Colorado and Oregon go undefeated; SLO and Cal stun the competition with berths to semifinals. A Back Pages early edition.
February 19, 2018 by Simon Pollock in Recap with 0 comments
Ultiworld’s reporting on the men’s division of Presidents’ Day Invitational 2018 is presented by Spin Ultimate; all opinions are those of the author. Please support the brands that make Ultiworld possible and shop at Spin Ultimate!
LA JOLLA—A pair of surging Southwest teams made their mark on the weekend in quarterfinals today. While Oregon Ego and Colorado Mamabird both found the finals without taking a loss, Cal Poly SLO CORE and California UGMO both recovered from pockmarked records to stun their quarterfinal opponents and push into the final four. Here’s a look at some of the major storylines from the first and second days in the men’s division here at the Presidents’ Day Invitational.
Cal Poly SLO Core Snags 12-9 Win Over Washington, Upset Of The Tournament
Cal Poly SLO CORE outplayed the previously undefeated Washington Sundodgers to the tune of 12-9 in one of the most impressive games of the weekend so far. With length on the mark and in the air, SLO stifled Washington’s blistering pace and took the Seattle favorites out of their rhythm. The Sundodgers took the first loss of their season, despite running top lines down the stretch in search of critical points late in the game.
“D-line including me, especially me, just couldn’t put it together that game. I don’t think we got a single break. And our O-line fought really hard, but at the end of the day you just need breaks to win a game,” said Washington’s Derek Mourad.
SLO’s sticky defense was complemented by their best offense of the tournament so far. At 6-5, with the game still close, CORE put star cutter Nate Pettyjohn in isolation, with his teammates banished to a far sideline. Pettyjohn sped across the field from open side to break, catching his under nearly on the backhand side. He dished it back to the center of the field and bolted down the backhand sideline all alone; by the time he checked his shoulder, Dillon Whited’s zooming flick was careening back over to the sideline for Pettyjohn to snag. CORE held for 7-5 and never looked back.
“Our offense has a ton of talent on it. Our chemistry is just growing throughout the season and it’s only going to get better,” said co-captain and handler Jeremy Dolezal-Ng after the game.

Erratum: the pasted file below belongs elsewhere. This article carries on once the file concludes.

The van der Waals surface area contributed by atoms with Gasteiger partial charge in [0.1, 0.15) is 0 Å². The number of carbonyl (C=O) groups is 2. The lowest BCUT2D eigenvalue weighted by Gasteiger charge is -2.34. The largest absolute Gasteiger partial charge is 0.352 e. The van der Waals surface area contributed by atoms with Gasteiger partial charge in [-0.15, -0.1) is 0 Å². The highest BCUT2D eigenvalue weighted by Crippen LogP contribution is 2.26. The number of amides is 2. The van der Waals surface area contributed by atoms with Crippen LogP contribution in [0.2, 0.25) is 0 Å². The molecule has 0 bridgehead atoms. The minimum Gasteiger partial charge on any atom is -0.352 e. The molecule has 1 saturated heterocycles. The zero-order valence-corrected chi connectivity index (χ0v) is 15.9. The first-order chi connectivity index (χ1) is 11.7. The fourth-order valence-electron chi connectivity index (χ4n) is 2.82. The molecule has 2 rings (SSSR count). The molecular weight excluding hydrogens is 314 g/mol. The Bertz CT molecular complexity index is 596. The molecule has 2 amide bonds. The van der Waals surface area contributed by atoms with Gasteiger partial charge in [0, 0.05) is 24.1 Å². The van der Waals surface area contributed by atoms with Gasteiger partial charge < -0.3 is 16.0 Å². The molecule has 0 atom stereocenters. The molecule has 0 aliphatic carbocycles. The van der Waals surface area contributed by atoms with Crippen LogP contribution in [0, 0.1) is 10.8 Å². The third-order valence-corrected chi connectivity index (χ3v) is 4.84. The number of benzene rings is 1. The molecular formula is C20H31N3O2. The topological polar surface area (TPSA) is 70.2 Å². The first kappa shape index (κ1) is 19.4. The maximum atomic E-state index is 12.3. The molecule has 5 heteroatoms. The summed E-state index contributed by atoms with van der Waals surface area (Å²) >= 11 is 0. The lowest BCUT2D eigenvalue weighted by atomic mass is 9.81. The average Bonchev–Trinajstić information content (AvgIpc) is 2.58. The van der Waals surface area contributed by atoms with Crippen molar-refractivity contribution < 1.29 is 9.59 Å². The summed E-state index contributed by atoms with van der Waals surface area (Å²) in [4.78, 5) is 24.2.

SLO’s win was a well-prepared demonstration of what the team can do at full health and with an energized sideline. When they’re down on themselves, they can’t convert. They’ve already taken losses to Colorado and Oregon so far this weekend. The team feeds off of positive vibes, and Dolezal-Ng said the team never found the break they needed to stimulate a win earlier in the day against Oregon.
Luckily, SLO’s performance today will give them another shot at Colorado—this time full of confidence.1
California Recovers For A Push To Semifinals
What a Sunday for California UGMO. Riding a one-win Saturday—a 15-3 drubbing of Utah State—Cal, took a three seed to start power pools this morning. They finished the day looking like a true contender.
In the morning round, the team from Berkeley blew the doors off a strong Utah Zion Curtain 15-7, befuddling ZCU’s backfield-driven offense with their variety of defensive looks. Then, UGMO turned around and played Colorado, engineering three breaks in the first half and making Mamabird pay for their at-times careless offense. They took half 8-5 and defended a lead through to 10-10. With time winding down and the game soft-capped at 12, Colorado ratcheted up their play and blitzed two straight for the win.
The 1-1 performance landed Cal in quarterfinals against Oregon State—another team like Utah relying heavily on a vertical stack offense. Again, UGMO’s ability to exploit vert paid off. Cal opened up another first half lead. By halftime, Cal lead 8-4 and had plenty of runway to coast into semis, running away with the quarterfinal 12-9.